Apartheid in South Africa was caused by the National Party, an all-white government that enforced a strong policy of racial segregation through legislation. This legislation was known as apartheid, and had roots in the 1913 Land Act after South African independence.
Apartheid forced nonwhite South Africans, which was the majority of the population, to live in separate areas from the white people and to use separate public facilities. The two groups had limited contact with one another, and even though there was strong ongoing opposition from other countries, the apartheid held for nearly 50 years.
It was not until 1991 that the legislation began to be repealed. Nelson Mandela spent 27 years in prison, and when he was finally freed in 1990, he helped to end the apartheid in South Africa. South Africa was also forced by the international community to stop apartheid legislation. There were economic sanctions and mandatory embargo sanctions.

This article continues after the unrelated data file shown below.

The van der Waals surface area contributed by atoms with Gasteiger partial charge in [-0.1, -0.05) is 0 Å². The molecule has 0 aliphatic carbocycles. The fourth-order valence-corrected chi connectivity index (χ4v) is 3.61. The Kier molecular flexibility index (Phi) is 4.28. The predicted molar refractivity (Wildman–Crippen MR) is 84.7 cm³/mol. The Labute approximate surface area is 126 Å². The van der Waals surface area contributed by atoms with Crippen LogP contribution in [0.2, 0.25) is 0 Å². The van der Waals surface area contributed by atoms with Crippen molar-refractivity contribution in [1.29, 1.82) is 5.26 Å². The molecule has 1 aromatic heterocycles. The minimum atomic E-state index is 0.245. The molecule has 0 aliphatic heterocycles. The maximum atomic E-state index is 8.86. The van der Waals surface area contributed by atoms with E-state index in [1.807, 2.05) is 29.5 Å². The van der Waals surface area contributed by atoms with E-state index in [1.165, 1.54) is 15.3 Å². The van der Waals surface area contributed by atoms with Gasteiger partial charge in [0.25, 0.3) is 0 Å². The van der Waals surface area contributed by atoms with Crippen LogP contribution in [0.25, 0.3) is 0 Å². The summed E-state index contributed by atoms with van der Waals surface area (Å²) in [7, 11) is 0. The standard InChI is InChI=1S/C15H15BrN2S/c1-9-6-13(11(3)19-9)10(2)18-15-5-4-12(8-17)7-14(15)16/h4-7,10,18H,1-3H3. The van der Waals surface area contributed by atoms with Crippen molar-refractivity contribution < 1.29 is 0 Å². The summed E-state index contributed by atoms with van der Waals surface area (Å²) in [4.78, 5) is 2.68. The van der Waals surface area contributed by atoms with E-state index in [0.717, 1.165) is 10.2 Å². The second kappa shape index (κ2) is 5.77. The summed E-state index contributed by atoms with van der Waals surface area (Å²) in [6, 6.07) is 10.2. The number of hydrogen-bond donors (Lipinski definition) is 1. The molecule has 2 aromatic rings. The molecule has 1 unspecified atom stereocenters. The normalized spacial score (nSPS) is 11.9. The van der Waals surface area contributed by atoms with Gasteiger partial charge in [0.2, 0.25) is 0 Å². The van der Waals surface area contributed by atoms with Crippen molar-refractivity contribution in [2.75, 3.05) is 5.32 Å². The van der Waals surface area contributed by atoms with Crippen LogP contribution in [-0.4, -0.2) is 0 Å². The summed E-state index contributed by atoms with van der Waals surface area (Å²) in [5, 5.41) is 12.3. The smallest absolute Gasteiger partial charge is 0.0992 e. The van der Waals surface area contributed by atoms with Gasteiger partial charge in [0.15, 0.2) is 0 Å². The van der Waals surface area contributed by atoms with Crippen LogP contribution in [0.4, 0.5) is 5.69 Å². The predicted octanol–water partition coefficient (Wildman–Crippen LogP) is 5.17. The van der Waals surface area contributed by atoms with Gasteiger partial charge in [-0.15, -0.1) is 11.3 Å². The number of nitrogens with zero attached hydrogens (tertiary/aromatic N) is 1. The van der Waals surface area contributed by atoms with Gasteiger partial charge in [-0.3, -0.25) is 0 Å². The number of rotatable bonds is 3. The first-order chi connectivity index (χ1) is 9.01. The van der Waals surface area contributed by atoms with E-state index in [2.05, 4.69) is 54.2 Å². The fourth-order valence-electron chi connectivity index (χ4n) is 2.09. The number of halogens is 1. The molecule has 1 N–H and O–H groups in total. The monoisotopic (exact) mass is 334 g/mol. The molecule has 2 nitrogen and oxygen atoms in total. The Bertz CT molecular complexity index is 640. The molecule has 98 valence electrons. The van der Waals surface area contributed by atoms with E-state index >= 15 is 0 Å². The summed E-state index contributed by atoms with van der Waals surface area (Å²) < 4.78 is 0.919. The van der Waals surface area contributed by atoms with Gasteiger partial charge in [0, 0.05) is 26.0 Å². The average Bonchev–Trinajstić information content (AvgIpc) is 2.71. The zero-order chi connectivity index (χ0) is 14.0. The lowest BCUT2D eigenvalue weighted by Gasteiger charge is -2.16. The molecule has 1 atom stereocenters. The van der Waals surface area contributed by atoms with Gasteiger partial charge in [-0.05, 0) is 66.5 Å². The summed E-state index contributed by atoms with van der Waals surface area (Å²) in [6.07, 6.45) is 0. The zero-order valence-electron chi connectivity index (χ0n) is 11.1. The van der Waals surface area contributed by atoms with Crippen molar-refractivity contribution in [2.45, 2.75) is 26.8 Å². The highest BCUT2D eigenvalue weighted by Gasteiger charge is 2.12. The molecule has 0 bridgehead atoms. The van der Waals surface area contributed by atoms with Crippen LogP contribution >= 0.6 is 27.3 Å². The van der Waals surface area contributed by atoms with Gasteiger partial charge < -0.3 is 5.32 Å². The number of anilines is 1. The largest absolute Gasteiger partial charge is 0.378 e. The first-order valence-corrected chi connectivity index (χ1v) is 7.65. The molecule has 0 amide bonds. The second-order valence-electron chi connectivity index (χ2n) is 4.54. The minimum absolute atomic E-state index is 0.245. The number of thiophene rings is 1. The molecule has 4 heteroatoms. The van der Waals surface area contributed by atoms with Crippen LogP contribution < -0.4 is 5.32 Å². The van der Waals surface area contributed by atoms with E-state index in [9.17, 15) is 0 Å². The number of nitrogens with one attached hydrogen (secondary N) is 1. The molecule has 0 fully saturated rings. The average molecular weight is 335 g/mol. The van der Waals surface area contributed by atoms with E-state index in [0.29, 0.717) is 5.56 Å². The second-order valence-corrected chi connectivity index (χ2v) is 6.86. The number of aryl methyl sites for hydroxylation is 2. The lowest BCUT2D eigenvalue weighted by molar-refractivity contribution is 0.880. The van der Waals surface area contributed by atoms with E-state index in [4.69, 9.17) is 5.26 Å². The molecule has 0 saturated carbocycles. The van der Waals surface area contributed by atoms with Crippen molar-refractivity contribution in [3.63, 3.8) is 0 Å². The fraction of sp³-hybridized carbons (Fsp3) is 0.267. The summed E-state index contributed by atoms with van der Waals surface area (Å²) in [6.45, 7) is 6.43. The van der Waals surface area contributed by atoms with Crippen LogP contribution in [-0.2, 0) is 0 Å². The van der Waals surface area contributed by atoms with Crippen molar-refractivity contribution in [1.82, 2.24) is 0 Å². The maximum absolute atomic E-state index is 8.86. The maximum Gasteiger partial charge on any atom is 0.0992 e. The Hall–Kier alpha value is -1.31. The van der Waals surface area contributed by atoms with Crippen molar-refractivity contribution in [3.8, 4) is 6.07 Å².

In 1994, it was the end of apartheid. An election that year led to a coalition government that had a nonwhite majority. This coincided with the creation of a new constitution that promoted all racial groups and repealed the Population Registration Act. Although the South Africans had a long way to go in uniting their country and erasing racial boundaries, they permanently got rid of apartheid.